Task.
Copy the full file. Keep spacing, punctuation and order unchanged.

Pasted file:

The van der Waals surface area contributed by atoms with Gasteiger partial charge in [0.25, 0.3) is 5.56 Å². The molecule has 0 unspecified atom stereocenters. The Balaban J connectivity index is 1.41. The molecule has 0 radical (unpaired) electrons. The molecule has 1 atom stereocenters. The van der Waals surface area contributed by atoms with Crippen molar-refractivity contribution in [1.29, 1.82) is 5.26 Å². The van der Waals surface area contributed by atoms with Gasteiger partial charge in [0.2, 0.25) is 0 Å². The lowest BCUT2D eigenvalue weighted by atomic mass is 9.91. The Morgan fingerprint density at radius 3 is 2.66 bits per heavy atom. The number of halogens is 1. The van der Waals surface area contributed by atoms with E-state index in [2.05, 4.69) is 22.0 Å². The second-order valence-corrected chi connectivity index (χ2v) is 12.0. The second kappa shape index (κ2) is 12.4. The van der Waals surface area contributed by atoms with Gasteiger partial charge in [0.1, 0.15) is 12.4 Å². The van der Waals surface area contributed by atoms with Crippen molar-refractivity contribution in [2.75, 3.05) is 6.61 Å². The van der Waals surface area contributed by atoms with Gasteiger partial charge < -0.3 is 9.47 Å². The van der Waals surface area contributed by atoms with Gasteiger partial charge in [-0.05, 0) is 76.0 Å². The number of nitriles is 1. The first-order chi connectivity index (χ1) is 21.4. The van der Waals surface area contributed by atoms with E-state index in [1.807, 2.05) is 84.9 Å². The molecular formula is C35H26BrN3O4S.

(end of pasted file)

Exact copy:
The van der Waals surface area contributed by atoms with Gasteiger partial charge in [0.25, 0.3) is 5.56 Å². The molecule has 0 unspecified atom stereocenters. The Balaban J connectivity index is 1.41. The molecule has 0 radical (unpaired) electrons. The molecule has 1 atom stereocenters. The van der Waals surface area contributed by atoms with Crippen molar-refractivity contribution in [1.29, 1.82) is 5.26 Å². The van der Waals surface area contributed by atoms with Gasteiger partial charge in [0.2, 0.25) is 0 Å². The lowest BCUT2D eigenvalue weighted by atomic mass is 9.91. The Morgan fingerprint density at radius 3 is 2.66 bits per heavy atom. The number of halogens is 1. The van der Waals surface area contributed by atoms with E-state index in [2.05, 4.69) is 22.0 Å². The second-order valence-corrected chi connectivity index (χ2v) is 12.0. The second kappa shape index (κ2) is 12.4. The van der Waals surface area contributed by atoms with Gasteiger partial charge in [0.1, 0.15) is 12.4 Å². The van der Waals surface area contributed by atoms with Crippen molar-refractivity contribution in [2.75, 3.05) is 6.61 Å². The van der Waals surface area contributed by atoms with Gasteiger partial charge < -0.3 is 9.47 Å². The van der Waals surface area contributed by atoms with Gasteiger partial charge in [-0.05, 0) is 76.0 Å². The number of nitriles is 1. The first-order chi connectivity index (χ1) is 21.4. The van der Waals surface area contributed by atoms with E-state index in [1.807, 2.05) is 84.9 Å². The molecular formula is C35H26BrN3O4S.